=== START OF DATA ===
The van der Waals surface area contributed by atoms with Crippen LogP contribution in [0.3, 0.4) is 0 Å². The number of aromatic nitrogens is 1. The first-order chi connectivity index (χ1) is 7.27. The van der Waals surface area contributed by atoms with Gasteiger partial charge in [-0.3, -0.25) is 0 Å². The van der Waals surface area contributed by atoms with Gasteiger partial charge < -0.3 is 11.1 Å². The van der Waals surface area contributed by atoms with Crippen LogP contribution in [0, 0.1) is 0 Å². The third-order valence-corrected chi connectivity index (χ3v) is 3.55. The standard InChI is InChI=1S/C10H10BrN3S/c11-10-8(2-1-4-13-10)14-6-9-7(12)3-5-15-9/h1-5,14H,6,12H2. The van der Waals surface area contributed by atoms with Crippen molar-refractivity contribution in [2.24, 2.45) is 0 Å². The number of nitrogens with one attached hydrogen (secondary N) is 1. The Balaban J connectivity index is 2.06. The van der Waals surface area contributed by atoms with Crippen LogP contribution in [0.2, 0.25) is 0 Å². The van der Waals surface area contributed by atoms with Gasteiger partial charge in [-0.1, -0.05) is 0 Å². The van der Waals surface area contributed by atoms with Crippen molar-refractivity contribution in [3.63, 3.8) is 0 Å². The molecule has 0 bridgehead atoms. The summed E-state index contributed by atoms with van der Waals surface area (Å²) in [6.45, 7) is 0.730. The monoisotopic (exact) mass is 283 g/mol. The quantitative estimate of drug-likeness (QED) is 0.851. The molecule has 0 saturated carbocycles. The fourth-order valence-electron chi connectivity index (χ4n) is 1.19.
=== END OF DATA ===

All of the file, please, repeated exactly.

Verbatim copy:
The van der Waals surface area contributed by atoms with Crippen LogP contribution in [0.3, 0.4) is 0 Å². The number of aromatic nitrogens is 1. The first-order chi connectivity index (χ1) is 7.27. The van der Waals surface area contributed by atoms with Gasteiger partial charge in [-0.3, -0.25) is 0 Å². The van der Waals surface area contributed by atoms with Gasteiger partial charge < -0.3 is 11.1 Å². The van der Waals surface area contributed by atoms with Crippen LogP contribution in [0, 0.1) is 0 Å². The third-order valence-corrected chi connectivity index (χ3v) is 3.55. The standard InChI is InChI=1S/C10H10BrN3S/c11-10-8(2-1-4-13-10)14-6-9-7(12)3-5-15-9/h1-5,14H,6,12H2. The van der Waals surface area contributed by atoms with Crippen molar-refractivity contribution in [2.24, 2.45) is 0 Å². The number of nitrogens with one attached hydrogen (secondary N) is 1. The Balaban J connectivity index is 2.06. The van der Waals surface area contributed by atoms with Crippen LogP contribution in [0.2, 0.25) is 0 Å². The van der Waals surface area contributed by atoms with Gasteiger partial charge in [-0.1, -0.05) is 0 Å². The van der Waals surface area contributed by atoms with Crippen molar-refractivity contribution in [3.63, 3.8) is 0 Å². The molecule has 0 bridgehead atoms. The summed E-state index contributed by atoms with van der Waals surface area (Å²) in [6.45, 7) is 0.730. The monoisotopic (exact) mass is 283 g/mol. The quantitative estimate of drug-likeness (QED) is 0.851. The molecule has 0 saturated carbocycles. The fourth-order valence-electron chi connectivity index (χ4n) is 1.19.